July 14, 2024
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Linking Northern and Central NJ, Bronx, Manhattan, Westchester and CT

Rabbi Dr. Daniel Sperber, in Minhagei Yisrael, discusses a minhag of the Jews of Rome: instead of the first-born males fasting on Erev Pesach, and hearing a siyum so that they don’t have to fast, this is done instead by the women who’ve gotten married over the past year… They call it the Roman kallah-siyum1.

That’s the way I like to end a masechta, with a good joke. Chazal likewise often ended a masechta on a good note, with אָמַר רַבִּי אֶלְעָזָר אָמַר רַבִּי חֲנִינָא: תַּלְמִידֵי חֲכָמִים מַרְבִּים שָׁלוֹם בָּעוֹלָם, שֶׁנֶּאֱמַר: וְכׇל בָּנַיִךְ לִמּוּדֵי ה׳ וְרַב שְׁלוֹם בָּנָיִךְ. Aside from ending Nazir, it also concludes Yerushalmi Berachot, and Bavli Berachot, Yevamot, Keritot and Tamid. Rabbi Shaul Leiberman was asked for an example of Talmudic humor, and he came up with תַּלְמִידֵי חֲכָמִים מַרְבִּים שָׁלוֹם בָּעוֹלָם.

These parallel sugyot sometimes vary. Tamid 32b in Vilna and Venice printings has third-generation Tanna, Rabbi Eleazar ben Azariah, and omits Rabbi Chanina, but this doesn’t occur in our manuscripts.

Who Said It?

The same Rabbi Eleazar citing Rabbi Chanina famously said (Megillah 15a) כׇּל הָאוֹמֵר דָּבָר בְּשֵׁם אוֹמְרוֹ מֵבִיא גְּאוּלָּה לָעוֹלָם, so we should take pains to identify who these people are. Unadorned Rabbi Eleazar is either the Tanna, Rabbi Eleazar ben Shamua, or the second-generation Amora, Rabbi Eleazar ben Pedat. Meanwhile, plain Rabbi Chanina could be either a fourth-generation Tanna or one of three Amoraim.

We find this citation pattern (רַבִּי אֶלְעָזָר אָמַר רַבִּי חֲנִינָא) many times through Shas . Berachot 27b has אָמַר רַבִּי זֵירָא אָמַר רַבִּי אַסִּי אָמַר רַבִּי אֶלְעָזָר אָמַר רַבִּי חֲנִינָא אָמַר רַב: בְּצַד עַמּוּד זֶה הִתְפַּלֵּל רַבִּי יִשְׁמָעֵאל בְּרַבִּי יוֹסֵי שֶׁל שַׁבָּת בְּעֶרֶב שַׁבָּת. First-generation Amora Rav appears at the end, discussing the practice of sixth-generation Tanna, Rabbi Yishmael beRabbi Yossi. Therefore, it is the Amora Rabbi Eleazar ben Pedat citing Rabbi Chanina HaGadol (bar Chama). Rabbi Eleazar served Rav in his youth, traveled to Israel and studied from Rabbi Chanina before turning to Rabbi Yochanan.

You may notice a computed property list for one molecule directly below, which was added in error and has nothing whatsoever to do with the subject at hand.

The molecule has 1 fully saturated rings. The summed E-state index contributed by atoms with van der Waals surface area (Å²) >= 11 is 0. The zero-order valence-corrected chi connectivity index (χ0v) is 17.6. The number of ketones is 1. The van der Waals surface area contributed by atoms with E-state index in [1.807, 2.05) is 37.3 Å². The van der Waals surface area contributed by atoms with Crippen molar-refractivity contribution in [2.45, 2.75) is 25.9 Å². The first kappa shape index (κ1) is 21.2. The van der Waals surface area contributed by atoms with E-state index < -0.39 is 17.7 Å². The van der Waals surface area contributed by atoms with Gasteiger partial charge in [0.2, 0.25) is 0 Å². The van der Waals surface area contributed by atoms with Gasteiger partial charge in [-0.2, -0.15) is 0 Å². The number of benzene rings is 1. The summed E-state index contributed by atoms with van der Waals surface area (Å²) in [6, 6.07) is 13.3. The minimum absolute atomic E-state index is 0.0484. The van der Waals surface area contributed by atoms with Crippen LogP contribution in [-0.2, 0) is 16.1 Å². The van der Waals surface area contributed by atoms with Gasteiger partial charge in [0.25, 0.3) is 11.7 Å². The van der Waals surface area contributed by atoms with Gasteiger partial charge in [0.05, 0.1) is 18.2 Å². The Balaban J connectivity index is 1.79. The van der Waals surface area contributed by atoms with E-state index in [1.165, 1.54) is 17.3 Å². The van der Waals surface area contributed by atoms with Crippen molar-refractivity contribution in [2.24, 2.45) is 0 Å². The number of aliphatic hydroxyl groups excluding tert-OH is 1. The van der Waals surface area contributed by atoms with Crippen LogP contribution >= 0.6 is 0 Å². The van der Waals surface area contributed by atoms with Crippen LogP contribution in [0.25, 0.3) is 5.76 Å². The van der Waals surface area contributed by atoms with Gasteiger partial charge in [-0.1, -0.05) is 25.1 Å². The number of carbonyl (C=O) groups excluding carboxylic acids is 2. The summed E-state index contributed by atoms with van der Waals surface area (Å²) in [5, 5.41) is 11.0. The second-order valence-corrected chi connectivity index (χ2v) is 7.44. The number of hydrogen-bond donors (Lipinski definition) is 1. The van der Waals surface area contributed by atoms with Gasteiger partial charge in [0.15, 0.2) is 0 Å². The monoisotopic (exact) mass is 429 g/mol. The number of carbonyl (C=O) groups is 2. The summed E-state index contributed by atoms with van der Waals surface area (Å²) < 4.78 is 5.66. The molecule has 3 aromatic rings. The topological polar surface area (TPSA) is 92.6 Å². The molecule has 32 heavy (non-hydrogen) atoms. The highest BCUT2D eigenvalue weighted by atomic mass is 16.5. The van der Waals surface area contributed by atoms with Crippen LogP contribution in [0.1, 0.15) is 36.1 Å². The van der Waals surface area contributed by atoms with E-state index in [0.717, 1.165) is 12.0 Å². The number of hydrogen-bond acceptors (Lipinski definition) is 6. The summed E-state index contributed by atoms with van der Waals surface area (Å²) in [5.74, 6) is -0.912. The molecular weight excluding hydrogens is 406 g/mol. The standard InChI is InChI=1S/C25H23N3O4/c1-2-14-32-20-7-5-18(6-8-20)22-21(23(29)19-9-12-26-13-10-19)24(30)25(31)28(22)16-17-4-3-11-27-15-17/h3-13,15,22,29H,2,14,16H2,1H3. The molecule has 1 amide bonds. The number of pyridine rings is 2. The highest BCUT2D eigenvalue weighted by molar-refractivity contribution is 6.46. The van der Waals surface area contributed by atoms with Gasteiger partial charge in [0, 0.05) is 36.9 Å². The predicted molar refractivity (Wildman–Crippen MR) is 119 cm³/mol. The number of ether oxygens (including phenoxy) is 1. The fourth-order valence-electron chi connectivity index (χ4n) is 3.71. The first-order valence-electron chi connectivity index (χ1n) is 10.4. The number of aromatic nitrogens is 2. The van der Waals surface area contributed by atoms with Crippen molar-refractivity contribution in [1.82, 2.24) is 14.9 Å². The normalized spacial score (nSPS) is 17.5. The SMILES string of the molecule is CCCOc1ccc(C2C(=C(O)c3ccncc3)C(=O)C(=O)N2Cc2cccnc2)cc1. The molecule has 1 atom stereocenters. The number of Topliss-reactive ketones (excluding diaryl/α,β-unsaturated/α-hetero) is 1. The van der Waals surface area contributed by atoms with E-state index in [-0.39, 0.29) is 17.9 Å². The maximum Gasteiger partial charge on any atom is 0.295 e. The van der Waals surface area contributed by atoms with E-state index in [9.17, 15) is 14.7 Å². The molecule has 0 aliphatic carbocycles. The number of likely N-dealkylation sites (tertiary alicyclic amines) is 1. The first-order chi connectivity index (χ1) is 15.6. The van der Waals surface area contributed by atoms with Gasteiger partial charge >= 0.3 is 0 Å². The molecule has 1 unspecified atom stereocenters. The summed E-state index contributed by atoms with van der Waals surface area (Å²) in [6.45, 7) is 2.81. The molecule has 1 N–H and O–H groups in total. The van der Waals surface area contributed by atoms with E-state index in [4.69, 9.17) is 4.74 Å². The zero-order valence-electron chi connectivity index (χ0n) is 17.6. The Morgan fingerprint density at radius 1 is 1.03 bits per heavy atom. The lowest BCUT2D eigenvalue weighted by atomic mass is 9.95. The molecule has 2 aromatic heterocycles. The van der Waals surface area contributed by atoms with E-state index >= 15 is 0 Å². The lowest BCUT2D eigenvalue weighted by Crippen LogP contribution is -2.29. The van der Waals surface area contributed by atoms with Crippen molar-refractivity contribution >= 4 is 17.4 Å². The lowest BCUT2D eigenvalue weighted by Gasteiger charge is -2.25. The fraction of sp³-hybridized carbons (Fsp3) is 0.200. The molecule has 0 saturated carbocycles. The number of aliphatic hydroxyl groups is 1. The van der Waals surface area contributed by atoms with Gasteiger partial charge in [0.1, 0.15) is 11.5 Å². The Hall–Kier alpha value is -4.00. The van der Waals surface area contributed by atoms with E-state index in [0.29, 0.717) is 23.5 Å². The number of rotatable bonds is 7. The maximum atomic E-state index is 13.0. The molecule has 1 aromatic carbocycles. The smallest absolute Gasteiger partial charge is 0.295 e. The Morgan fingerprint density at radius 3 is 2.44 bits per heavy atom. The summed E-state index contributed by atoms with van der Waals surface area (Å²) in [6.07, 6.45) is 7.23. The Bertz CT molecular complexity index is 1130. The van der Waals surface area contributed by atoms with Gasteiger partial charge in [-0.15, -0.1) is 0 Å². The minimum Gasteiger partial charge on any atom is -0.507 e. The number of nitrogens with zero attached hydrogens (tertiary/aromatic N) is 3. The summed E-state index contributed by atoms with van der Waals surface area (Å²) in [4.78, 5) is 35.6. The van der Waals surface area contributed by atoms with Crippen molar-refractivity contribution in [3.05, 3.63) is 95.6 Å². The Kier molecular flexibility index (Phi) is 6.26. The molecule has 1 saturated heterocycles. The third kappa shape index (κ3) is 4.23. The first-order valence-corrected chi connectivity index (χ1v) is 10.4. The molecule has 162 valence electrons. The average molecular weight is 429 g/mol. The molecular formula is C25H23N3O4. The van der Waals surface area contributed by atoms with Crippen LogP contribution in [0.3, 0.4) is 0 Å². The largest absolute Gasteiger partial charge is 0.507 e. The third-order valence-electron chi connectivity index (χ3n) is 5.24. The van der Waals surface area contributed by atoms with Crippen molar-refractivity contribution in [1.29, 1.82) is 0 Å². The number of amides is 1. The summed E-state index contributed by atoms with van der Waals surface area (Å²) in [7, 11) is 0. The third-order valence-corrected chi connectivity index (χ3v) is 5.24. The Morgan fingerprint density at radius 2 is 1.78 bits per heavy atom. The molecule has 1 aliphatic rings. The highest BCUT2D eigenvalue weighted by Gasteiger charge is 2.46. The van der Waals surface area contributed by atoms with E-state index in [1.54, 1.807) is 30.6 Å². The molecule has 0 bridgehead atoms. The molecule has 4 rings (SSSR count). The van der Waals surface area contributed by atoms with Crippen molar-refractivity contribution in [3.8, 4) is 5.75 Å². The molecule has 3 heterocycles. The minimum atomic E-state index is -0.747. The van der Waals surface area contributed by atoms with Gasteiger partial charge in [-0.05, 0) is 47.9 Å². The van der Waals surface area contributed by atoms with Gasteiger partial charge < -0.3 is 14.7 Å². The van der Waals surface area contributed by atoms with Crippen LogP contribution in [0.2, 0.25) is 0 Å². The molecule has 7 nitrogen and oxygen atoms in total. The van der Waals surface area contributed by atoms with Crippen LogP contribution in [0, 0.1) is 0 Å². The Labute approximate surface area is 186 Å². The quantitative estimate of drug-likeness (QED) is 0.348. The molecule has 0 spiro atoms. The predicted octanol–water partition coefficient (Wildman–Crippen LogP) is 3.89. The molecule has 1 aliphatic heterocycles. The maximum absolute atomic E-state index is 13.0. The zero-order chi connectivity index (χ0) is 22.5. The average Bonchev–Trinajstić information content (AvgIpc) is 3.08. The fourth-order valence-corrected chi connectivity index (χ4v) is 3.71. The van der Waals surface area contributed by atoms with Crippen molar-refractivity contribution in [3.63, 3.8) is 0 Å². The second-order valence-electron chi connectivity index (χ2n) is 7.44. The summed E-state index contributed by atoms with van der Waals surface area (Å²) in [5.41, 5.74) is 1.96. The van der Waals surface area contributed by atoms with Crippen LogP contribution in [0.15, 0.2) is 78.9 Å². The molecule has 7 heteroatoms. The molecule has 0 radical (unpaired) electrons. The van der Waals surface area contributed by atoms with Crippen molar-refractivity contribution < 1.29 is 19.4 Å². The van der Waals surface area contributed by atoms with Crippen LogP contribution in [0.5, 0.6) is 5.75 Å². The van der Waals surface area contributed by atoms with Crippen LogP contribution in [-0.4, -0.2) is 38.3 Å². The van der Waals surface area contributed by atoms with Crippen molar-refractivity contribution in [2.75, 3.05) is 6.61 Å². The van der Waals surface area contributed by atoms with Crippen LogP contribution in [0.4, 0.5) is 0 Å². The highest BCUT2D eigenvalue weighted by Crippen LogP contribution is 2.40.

Spurious Derasha?

Rabbi Dr. Robert Gordis, in an article in Jewish Quarterly Review3 about the meaning of the al tikrei, writes, “It may be argued that the entire ’al tiqrē is superfluous. Since the first stich of the biblical verse declares that “all your children will be taught by God,” and the second stich that “great will be the peace of your children,” one could logically infer that since things equal to the same thing are equal to one another, all those taught of the Lord would have great peace. There would thus be no need for recourse to the ’al tiqrē and the intrusion of the irrelevant “your builders.” Since Rabbi Hanina does introduce the ’al tiqrē in the second stich, it is clear that he has not adopted the path of the Euclidean axiom for arriving at his conclusion. In fact, it is clear that he bases himself entirely on the second stich for his derash. He is proposing that בניך be understood, not as “your sons,” but as the “Qal participle of…” I’ll end the quote here.

The most complete sugya contains: (A) Rabbi Eleazar cites Rabbi Chanina that Torah scholars increase peace in the world, based on the verse in Yeshaya 54:13. (B) The famous al tikrei, don’t read banayich but bonayich; (C) Three other biblical verses, each dealing with peace. Table 1 summarizes what we find in each masechet, as collected in Hachi Garsinan, which includes both printed texts and manuscripts.

Could Gordis’ hava amina be correct? Is the al tikrei original to the sugya? Consider that across most sugyot and manuscripts, (B) doesn’t appear. Only the expansive/flowery Bavli Berachot 64b has it, but with some manuscript exceptions, and the Yerushalmi parallel omits it. Consult Table 1. What if it’s a scribal insertion?

If so, contra Gordis, the derivation could not be mere Euclidean axiom. We don’t need one Amora citing another to tell us a pasuk. Rabbi Yochanan said, “Thou shalt not kill!” Rather, limudei Hashem means “disciples of the Lord,” suggesting they practically follow in Hashem’s ways, but this is shifted to refer to those who study Torah.